Airbnb — which has demanded clarification about how the law will affect residents who use the site to rent their own apartments when they’re traveling — says its guests alone generated more than $130 million for the city over a one-year period.

But others say that by raising prices, the boom is threatening to change the face of a city that has recently attracted a population of bohemian, creative types that have made it into one of the world’s most vibrant places to live.

Living here has been so cheap because when Berlin was divided, the former West Germany more or less paid people to live here. Even after reunification, the lagging economy and a glut of buildings east of the Wall kept rents so low that for 20-odd years, artists, musicians and leftists didn’t really need jobs to survive.

This year, however, rents rose by a stiff 8 percent, steeper than in any other German city, according to the German Institute for Economic Research.

Despite the increases, the cost per square meter for a Berlin apartment remains about a third of wealthier cities such as Hamburg and Munich.

But like music fans who rebel when their favorite indie bands makes it big, no one seems particularly happy about the city’s new wealth or its hip international profile, which old-timers blame for driving up the rents and attracting legions of American poseurs.

The ban on vacation apartment rentals is part of a growing backlash that has seen protesters attack investors at a business convention and anti-gentrification activists vandalize a newly opened hotel.

Set to be phased in over two years, the law will push as many as 12,000 apartments back onto the rental market, the government says. (full article)

Bundesbank worries about possible housing overvaluation; German prices up 8¼% in 3 years

Housing prices in German cities have been rising so strongly since 2010 that a possible overvaluation cannot be ruled out, according to the Deutsche Bundesbank, the German central bank. Over the past 3 years, the prices for houses and apartments have risen by a total of 8¼%.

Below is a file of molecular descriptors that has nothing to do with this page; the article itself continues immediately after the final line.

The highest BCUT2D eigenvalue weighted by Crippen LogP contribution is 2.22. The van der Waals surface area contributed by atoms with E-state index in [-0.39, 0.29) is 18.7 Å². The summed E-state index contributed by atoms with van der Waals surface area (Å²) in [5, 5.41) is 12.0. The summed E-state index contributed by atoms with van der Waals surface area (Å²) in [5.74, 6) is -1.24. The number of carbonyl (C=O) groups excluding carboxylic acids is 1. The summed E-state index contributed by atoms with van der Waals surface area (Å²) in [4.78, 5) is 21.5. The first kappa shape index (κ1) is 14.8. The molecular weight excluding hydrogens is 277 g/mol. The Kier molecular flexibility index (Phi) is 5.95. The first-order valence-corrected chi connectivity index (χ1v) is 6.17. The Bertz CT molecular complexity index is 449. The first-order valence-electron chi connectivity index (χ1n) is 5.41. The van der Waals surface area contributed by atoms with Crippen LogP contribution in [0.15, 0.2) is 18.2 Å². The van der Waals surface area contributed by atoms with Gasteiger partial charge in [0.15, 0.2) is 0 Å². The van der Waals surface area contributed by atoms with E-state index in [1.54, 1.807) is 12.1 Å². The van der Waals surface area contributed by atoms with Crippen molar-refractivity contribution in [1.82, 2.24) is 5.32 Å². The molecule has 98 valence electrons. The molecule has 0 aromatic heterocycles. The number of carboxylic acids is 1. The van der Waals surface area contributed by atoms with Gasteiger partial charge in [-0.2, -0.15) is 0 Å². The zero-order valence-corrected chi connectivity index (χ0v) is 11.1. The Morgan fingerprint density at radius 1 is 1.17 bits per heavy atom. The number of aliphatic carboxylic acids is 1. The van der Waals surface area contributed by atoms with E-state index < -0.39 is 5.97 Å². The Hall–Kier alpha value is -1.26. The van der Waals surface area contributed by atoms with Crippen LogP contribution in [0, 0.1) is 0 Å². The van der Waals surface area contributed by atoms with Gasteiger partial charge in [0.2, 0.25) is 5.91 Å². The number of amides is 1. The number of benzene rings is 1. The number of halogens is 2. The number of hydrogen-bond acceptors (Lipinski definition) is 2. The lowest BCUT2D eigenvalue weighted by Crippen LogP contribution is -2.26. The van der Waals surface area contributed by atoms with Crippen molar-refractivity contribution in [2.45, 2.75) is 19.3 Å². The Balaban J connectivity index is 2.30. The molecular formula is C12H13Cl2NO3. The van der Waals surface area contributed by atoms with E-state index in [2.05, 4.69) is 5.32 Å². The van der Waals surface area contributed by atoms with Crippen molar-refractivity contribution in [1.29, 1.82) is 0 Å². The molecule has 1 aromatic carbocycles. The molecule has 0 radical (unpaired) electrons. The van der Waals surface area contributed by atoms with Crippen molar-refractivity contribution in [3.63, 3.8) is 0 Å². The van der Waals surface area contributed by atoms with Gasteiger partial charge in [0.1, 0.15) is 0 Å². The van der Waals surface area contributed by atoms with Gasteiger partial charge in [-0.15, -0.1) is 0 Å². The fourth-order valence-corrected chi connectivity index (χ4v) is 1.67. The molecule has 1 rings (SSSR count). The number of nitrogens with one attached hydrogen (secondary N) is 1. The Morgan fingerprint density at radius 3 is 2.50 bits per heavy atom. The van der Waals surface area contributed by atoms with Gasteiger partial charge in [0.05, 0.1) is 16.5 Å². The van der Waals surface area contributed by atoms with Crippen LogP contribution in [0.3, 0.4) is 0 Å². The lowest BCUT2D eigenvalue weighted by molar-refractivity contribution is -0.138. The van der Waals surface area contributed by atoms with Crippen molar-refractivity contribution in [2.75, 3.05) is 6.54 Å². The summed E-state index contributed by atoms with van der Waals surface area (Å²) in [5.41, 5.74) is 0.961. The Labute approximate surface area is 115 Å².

This is the finding of an article contained in the Bundesbank’s most recent Monthly Report. According to this article, there are no signs of substantial exaggerations in the housing market as a whole. Nevertheless, price rises have been observed in urban centres, in particular, which “are difficult to justify based on fundamental factors”, the Bundesbank says.

The rise in prices in the past 3 years is due to a “marked gap between property prices in urban and rural areas”, the article explains. In Germany’s largest cities, prices of apartments have risen by more than one-quarter during this period. The Bundesbank says that this could “give rise to fears of a broad-based property price boom”.

Exaggerations in urban centres

Calculations prepared by the Bundesbank indicate that prices in the urban housing markets could be up to 10% higher than the level which can be explained by demographic and economic factors alone. “In the attractive large cities, the upward deviations in this segment are as high as 20% in some cases”, the study revealed. This applies to price developments in the large cities of Berlin, Hamburg, Munich, Cologne, Frankfurt am Main, Stuttgart and Düsseldorf. These figures are the outcome of an empirical study. As the Bundesbank emphasises, however, these findings are fraught with a considerable degree of uncertainty.(read more…)